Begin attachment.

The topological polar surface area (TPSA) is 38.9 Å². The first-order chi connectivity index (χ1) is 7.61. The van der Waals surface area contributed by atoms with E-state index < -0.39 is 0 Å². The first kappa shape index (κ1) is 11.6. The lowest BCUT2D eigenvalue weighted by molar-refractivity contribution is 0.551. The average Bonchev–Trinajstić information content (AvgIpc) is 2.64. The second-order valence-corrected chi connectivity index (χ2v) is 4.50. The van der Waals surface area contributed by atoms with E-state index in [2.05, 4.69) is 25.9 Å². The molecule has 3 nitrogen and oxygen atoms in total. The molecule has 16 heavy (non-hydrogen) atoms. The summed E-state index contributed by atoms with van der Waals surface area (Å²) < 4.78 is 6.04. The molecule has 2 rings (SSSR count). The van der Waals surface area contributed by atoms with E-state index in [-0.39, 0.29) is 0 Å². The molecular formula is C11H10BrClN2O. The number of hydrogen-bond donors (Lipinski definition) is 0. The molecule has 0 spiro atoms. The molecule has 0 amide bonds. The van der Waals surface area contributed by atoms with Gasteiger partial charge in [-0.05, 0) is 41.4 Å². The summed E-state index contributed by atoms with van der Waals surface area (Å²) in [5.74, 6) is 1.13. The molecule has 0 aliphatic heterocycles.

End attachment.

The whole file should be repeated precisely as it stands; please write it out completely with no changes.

The topological polar surface area (TPSA) is 38.9 Å². The first-order chi connectivity index (χ1) is 7.61. The van der Waals surface area contributed by atoms with E-state index < -0.39 is 0 Å². The first kappa shape index (κ1) is 11.6. The lowest BCUT2D eigenvalue weighted by molar-refractivity contribution is 0.551. The average Bonchev–Trinajstić information content (AvgIpc) is 2.64. The second-order valence-corrected chi connectivity index (χ2v) is 4.50. The van der Waals surface area contributed by atoms with E-state index in [2.05, 4.69) is 25.9 Å². The molecule has 3 nitrogen and oxygen atoms in total. The molecule has 16 heavy (non-hydrogen) atoms. The summed E-state index contributed by atoms with van der Waals surface area (Å²) < 4.78 is 6.04. The molecule has 2 rings (SSSR count). The van der Waals surface area contributed by atoms with E-state index in [-0.39, 0.29) is 0 Å². The molecular formula is C11H10BrClN2O. The number of hydrogen-bond donors (Lipinski definition) is 0. The molecule has 0 spiro atoms. The molecule has 0 amide bonds. The van der Waals surface area contributed by atoms with Gasteiger partial charge in [-0.05, 0) is 41.4 Å². The summed E-state index contributed by atoms with van der Waals surface area (Å²) in [5.74, 6) is 1.13. The molecule has 0 aliphatic heterocycles.